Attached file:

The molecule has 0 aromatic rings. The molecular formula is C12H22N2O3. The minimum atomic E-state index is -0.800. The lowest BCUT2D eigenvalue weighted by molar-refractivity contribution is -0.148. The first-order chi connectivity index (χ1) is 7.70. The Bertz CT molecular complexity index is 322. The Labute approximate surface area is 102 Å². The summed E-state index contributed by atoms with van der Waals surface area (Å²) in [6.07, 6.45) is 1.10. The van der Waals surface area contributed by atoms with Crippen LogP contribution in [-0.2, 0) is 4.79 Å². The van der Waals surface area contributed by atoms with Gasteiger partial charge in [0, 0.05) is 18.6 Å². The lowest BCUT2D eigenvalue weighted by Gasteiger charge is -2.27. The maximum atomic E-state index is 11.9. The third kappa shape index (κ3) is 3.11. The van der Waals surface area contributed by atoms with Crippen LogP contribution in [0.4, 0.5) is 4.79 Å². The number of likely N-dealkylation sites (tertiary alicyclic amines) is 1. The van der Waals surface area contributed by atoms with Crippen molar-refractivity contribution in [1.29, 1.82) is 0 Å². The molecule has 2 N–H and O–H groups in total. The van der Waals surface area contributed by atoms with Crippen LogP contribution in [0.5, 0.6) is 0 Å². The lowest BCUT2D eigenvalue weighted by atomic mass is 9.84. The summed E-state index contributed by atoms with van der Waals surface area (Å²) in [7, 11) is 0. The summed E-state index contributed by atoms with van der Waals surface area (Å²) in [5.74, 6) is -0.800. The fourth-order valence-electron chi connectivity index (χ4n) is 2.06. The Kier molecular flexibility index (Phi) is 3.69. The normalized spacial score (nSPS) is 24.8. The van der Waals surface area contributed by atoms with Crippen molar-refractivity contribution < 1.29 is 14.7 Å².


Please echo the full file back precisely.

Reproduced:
The molecule has 0 aromatic rings. The molecular formula is C12H22N2O3. The minimum atomic E-state index is -0.800. The lowest BCUT2D eigenvalue weighted by molar-refractivity contribution is -0.148. The first-order chi connectivity index (χ1) is 7.70. The Bertz CT molecular complexity index is 322. The Labute approximate surface area is 102 Å². The summed E-state index contributed by atoms with van der Waals surface area (Å²) in [6.07, 6.45) is 1.10. The van der Waals surface area contributed by atoms with Crippen LogP contribution in [-0.2, 0) is 4.79 Å². The van der Waals surface area contributed by atoms with Gasteiger partial charge in [0, 0.05) is 18.6 Å². The lowest BCUT2D eigenvalue weighted by Gasteiger charge is -2.27. The maximum atomic E-state index is 11.9. The third kappa shape index (κ3) is 3.11. The van der Waals surface area contributed by atoms with Crippen LogP contribution in [0.4, 0.5) is 4.79 Å². The number of likely N-dealkylation sites (tertiary alicyclic amines) is 1. The van der Waals surface area contributed by atoms with Crippen molar-refractivity contribution in [1.29, 1.82) is 0 Å². The molecule has 2 N–H and O–H groups in total. The van der Waals surface area contributed by atoms with Crippen LogP contribution in [0.5, 0.6) is 0 Å². The lowest BCUT2D eigenvalue weighted by atomic mass is 9.84. The summed E-state index contributed by atoms with van der Waals surface area (Å²) in [7, 11) is 0. The summed E-state index contributed by atoms with van der Waals surface area (Å²) in [5.74, 6) is -0.800. The fourth-order valence-electron chi connectivity index (χ4n) is 2.06. The Kier molecular flexibility index (Phi) is 3.69. The normalized spacial score (nSPS) is 24.8. The van der Waals surface area contributed by atoms with Crippen molar-refractivity contribution < 1.29 is 14.7 Å².